Y Combinator trumps TechStars in start-up funding stakes

Experts say you shouldn’t compare start-up incubators based on capital raising figures alone, after new data revealed US incubator Y Combinator has funded companies as its rival TechStars.

 

 

New data by CrunchBase, revealed on US news site TechCrunch, shows Y Combinator trumps TechStars in almost every way, including the amounts raised by its companies.

 

The two programs have been operating for roughly the same time – Y Combinator since 2005 and TechStars since 2006.

 

The data reveals Y Combinator has funded 135 companies to date, while TechStars has funded 72.

 

“Y Combinator is growing the size of its classes almost every year… [but] quantity does not necessarily reflect in the quality of the portfolios,” TechCrunch contributor Edmar Ferreira writes.

 

With regard to the total amount of money raised by all its companies, Y Combinator sits at $627 million, compared to $61 million for TechStars.

 

“Raising a lot of money… [is] a good indication of the health of a start-up in a lot of cases. Y Combinator companies, as a whole, raised ten times more money than TechStars companies.”

 

“[However,] the ability to raise rounds of funding shows they’re both doing about the same. While Y Combinator has more total rounds raised (231 compared to 131), it also has more start-ups.”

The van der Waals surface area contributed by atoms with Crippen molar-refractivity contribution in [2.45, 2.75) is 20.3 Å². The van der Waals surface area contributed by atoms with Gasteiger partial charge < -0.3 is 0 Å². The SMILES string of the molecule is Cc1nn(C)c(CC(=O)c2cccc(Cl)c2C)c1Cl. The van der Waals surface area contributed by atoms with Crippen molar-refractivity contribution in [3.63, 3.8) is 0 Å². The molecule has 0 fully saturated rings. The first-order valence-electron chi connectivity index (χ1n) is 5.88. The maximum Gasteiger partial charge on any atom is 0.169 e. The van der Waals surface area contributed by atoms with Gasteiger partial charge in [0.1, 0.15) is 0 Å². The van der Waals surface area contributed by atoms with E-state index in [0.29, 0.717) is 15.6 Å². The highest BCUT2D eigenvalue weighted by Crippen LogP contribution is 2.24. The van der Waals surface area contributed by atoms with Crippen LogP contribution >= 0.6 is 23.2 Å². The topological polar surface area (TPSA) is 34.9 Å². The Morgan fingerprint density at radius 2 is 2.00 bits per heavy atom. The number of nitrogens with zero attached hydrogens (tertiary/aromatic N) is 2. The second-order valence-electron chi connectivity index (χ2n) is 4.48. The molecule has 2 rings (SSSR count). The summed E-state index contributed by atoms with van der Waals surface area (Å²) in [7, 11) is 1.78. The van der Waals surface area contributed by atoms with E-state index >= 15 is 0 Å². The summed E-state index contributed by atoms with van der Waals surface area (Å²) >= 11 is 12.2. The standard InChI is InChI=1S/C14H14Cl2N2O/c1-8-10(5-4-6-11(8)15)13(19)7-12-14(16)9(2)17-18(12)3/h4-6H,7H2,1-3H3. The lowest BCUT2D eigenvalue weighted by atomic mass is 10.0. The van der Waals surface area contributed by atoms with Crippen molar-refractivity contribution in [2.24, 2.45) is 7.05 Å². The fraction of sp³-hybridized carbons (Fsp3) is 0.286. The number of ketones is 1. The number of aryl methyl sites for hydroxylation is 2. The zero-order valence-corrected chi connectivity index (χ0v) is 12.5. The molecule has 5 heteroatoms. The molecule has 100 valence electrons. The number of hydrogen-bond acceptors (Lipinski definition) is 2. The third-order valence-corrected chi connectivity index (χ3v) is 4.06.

In order to compare the performances of two “average” companies, which go through Y Combinator and TechStars, CrunchBase looked at another metric: the median amount raised by companies in the subsequent round after the acceleration process.

 

“Half the Y Combinator companies raised more than $800,000 in the next round and half raised less. Half of TechStars [companies] raised more than $500,000, half less.”

 

“In other words, Y Combinator companies appear to be valued more highly than TechStars by early-stage investors.”

 

Ferreira says while Y Combinator beat TechStars in many of the metrics used, “none of these translates to which is the best fit for your start-up”.

 

Mick Liubinskas, co-founder of Australian tech seed fund Pollenizer, says the same can be said of Pollenizer and Startmate, which are often lumped together.

 

Whereas Startmate is a seed fund for technical founders looking for business advice, Pollenizer is a seed fund for business founders looking for technical know-how.

 

Liubinskas says Pollenizer takes a particularly hands-on approach by attempting to get the first version of a product to customers within the first four weeks.

 

“Until the business succeeds or fails, we are in it together. Our level of operational interaction will change… but we do whatever it takes to make it a success,” he says.

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